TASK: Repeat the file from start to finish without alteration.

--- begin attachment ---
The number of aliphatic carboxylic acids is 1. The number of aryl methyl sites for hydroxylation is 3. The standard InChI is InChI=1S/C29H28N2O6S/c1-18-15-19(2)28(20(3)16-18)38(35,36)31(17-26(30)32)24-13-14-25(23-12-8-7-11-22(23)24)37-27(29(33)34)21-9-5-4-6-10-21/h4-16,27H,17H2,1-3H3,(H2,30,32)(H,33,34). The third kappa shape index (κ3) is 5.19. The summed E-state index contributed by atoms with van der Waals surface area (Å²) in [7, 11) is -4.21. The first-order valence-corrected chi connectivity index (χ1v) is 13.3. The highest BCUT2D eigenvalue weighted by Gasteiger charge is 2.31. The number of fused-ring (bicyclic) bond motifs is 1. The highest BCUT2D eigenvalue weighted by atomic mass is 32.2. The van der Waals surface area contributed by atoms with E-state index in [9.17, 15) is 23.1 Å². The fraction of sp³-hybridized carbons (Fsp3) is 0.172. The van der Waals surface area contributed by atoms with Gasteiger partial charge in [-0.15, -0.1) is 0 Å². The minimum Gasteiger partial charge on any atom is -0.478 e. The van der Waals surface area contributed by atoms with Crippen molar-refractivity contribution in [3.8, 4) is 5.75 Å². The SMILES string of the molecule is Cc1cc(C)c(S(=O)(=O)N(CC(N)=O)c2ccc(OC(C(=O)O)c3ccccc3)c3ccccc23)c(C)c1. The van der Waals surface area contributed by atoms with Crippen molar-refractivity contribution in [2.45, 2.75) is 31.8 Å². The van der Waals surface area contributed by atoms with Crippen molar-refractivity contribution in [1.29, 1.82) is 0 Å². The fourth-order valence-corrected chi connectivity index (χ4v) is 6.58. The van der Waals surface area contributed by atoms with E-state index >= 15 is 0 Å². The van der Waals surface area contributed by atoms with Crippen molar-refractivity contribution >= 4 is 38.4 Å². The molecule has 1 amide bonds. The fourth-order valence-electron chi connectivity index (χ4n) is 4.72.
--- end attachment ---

The number of aliphatic carboxylic acids is 1. The number of aryl methyl sites for hydroxylation is 3. The standard InChI is InChI=1S/C29H28N2O6S/c1-18-15-19(2)28(20(3)16-18)38(35,36)31(17-26(30)32)24-13-14-25(23-12-8-7-11-22(23)24)37-27(29(33)34)21-9-5-4-6-10-21/h4-16,27H,17H2,1-3H3,(H2,30,32)(H,33,34). The third kappa shape index (κ3) is 5.19. The summed E-state index contributed by atoms with van der Waals surface area (Å²) in [7, 11) is -4.21. The first-order valence-corrected chi connectivity index (χ1v) is 13.3. The highest BCUT2D eigenvalue weighted by Gasteiger charge is 2.31. The number of fused-ring (bicyclic) bond motifs is 1. The highest BCUT2D eigenvalue weighted by atomic mass is 32.2. The van der Waals surface area contributed by atoms with E-state index in [9.17, 15) is 23.1 Å². The fraction of sp³-hybridized carbons (Fsp3) is 0.172. The van der Waals surface area contributed by atoms with Gasteiger partial charge in [-0.15, -0.1) is 0 Å². The minimum Gasteiger partial charge on any atom is -0.478 e. The van der Waals surface area contributed by atoms with Crippen molar-refractivity contribution in [3.8, 4) is 5.75 Å². The SMILES string of the molecule is Cc1cc(C)c(S(=O)(=O)N(CC(N)=O)c2ccc(OC(C(=O)O)c3ccccc3)c3ccccc23)c(C)c1. The van der Waals surface area contributed by atoms with Crippen molar-refractivity contribution in [2.45, 2.75) is 31.8 Å². The van der Waals surface area contributed by atoms with Crippen molar-refractivity contribution in [1.29, 1.82) is 0 Å². The fourth-order valence-corrected chi connectivity index (χ4v) is 6.58. The van der Waals surface area contributed by atoms with E-state index >= 15 is 0 Å². The van der Waals surface area contributed by atoms with Crippen molar-refractivity contribution >= 4 is 38.4 Å². The molecule has 1 amide bonds. The fourth-order valence-electron chi connectivity index (χ4n) is 4.72.